President Donald Trump hopes to ride a good economy (as well as uncertainties about the Democratic nominee) to re-election. This latest Economist/YouGov poll points out some of his advantages – and potential weaknesses.
First, the good news about the economy. The jobless rate, now 3.6 percent, has remained below 4 percent for a year and a half. But many Americans don’t recognize this, and those that do may already be more likely to support the president. Overall, only a third (34%) correctly choose “below 4%” when asked about the unemployment rate, and that group includes just 46 percent of Republicans.
Though about one in three Americans say the economy is improving, one in five think it is getting worse – even with that low unemployment rate and a rising stock market. Most can’t say whether the rate went up or down last month (it rose 0.1%).
More than half the public believe other measures are better than the jobless rate when it comes to assessing the economy. Prices are cited as often as jobs; in addition, a fifth believe what matters most is how their personal finances are doing. Looking ahead past the election, there isn’t much difference in what Americans expect will happen to the economy if a Democrat wins the Presidency this November or if Donald Trump is re-elected. Just about the same percentages overall think the economy will get worse in either case.
The answers to these questions are heavily influenced by a person’s partisanship. Overall, more Americans (44%) say they are better off today than they were four years ago (34%), certainly a positive sign for the President.
As has been the case for all Presidents, Donald Trump’s State of the Union viewing audience was a friendly one. 40 percent of those who said they watched all or part of the speech called themselves Republicans, and only 20 percent were Democrats.
President Trump has unified the GOP, though there are segments of the party that still disagree with him. In this poll, 18 percent of Republicans approve of the House of Representatives impeachment votes (but only half that percentage of Republicans think the President should have been removed from office or disapprove of how the President is handling his job overall).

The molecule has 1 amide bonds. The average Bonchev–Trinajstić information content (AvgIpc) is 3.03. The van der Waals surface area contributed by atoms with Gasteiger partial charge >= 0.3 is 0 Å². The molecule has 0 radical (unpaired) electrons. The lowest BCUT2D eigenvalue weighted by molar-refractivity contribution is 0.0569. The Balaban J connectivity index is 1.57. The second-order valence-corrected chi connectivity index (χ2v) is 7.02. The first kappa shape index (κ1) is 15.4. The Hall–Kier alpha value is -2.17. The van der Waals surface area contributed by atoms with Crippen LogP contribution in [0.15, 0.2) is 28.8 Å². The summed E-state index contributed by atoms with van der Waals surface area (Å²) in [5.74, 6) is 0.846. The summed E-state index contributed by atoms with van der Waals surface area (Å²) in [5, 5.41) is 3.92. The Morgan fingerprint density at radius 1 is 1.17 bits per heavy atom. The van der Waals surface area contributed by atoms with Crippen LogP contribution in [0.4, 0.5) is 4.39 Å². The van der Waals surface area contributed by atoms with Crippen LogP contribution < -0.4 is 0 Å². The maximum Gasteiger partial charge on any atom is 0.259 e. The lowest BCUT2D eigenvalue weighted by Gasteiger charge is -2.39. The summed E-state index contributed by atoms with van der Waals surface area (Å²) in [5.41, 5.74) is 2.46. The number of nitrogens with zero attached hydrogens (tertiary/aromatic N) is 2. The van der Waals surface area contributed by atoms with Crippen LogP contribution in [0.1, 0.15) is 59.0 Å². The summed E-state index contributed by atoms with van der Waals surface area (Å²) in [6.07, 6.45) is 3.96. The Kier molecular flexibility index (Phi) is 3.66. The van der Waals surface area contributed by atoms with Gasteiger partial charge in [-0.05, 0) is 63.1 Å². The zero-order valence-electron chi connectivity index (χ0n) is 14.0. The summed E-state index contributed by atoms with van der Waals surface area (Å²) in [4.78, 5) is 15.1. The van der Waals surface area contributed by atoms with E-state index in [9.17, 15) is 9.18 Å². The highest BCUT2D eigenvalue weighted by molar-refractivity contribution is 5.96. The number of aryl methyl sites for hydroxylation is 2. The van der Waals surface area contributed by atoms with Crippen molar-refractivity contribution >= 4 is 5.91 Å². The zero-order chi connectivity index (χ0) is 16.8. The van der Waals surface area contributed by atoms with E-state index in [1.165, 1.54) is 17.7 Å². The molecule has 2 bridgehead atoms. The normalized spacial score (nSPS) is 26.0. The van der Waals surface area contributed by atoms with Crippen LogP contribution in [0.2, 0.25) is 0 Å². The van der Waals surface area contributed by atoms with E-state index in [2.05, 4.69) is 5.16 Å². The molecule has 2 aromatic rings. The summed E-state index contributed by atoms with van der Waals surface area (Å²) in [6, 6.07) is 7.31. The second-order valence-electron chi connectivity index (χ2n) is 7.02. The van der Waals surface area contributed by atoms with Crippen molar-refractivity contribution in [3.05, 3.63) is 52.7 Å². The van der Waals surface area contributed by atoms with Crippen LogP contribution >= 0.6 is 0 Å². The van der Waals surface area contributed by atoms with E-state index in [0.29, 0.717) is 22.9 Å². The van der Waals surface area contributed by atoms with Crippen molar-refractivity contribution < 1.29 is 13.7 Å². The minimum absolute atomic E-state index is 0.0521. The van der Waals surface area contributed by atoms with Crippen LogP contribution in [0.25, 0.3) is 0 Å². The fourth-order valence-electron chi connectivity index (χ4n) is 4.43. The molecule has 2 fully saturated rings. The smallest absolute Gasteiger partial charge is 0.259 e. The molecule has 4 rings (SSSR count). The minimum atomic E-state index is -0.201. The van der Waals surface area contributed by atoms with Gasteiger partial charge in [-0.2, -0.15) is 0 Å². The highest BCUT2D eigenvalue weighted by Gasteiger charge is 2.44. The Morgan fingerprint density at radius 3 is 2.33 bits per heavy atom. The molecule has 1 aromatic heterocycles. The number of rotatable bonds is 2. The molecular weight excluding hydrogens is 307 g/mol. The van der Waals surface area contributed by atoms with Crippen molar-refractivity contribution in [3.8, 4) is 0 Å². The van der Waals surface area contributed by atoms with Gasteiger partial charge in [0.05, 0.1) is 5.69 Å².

Utah Senator Mitt Romney’s vote to convict the President on one impeachment count does not sit well with Republicans. In this poll, only 21 percent of Republicans have a favorable rating of Romney; 70 percent are unfavorable (Democrats, on the other hand, view him favorably, 62% to 25%.) House Speaker Nancy Pelosi’s ripping up of the text of the President’s speech after the State of the Union gets criticism: Americans disapprove 48 percent to 38 percent. Those who disapprove include 21 percent of Democrats and 51 percent of Independents.
More than one in five Republicans see flaws in the President:
- 21% of Republicans believe he has used his office to enrich his family and friends
- 22% think he ignores his advisers’ guidance
- 27% say he has not set a high moral standard while in office
- 23% say his use of Twitter is inappropriate
- 49% say he often reacts and speaks without thinking
The public overall has a negative view of the President on all those items.
When it comes to the fall election, the Economist/YouGov Poll has consistently found more registered voters saying they will vote for the Democratic candidate than say they will vote for the President. Partisanship matters and 89 percent of Republican registered voters say they will vote to re-elect the President, while 89 percent of Democrats will vote against him.
Most of those voters will be very difficult to pry away. Just 3 percent of those now saying they will vote for the Democratic nominee say they could change their minds, and 1 percent are unsure. Just over one in 20 (6%) of those supporting the President say they could shift, with another 9 percent saying they aren’t sure. Those who say they may shift or aren’t sure cite who becomes the Democratic nominee as a reason for moving one way or the other.
But the presidential election isn’t simply a popularity contest. The President was elected not because he received more votes nationally, but because he carried the states that gave him an Electoral College majority. Americans remember this, and Democratic voters are less confident of a victory this year than Trump voters are. More than one in ten of those supporting the (unnamed) Democrat think the President will win. Almost no Trump supporters expect he will lose.
Democratic voters, who say electability matters more to them than issues, have yet to be convinced the leading Democratic candidates can win. Just over half of Democratic primary voters say former Vice President Joe Biden, Vermont Senator Bernie Sanders and former New York City Mayor Michael Bloomberg can win; those same Democratic voters are as likely to think former South Bend Mayor Pete Buttigieg and Massachusetts Senator Elizabeth Warren would lose to the President as to say they would win.
Read the full toplines and crosstabs from this week’s Economist/YouGov poll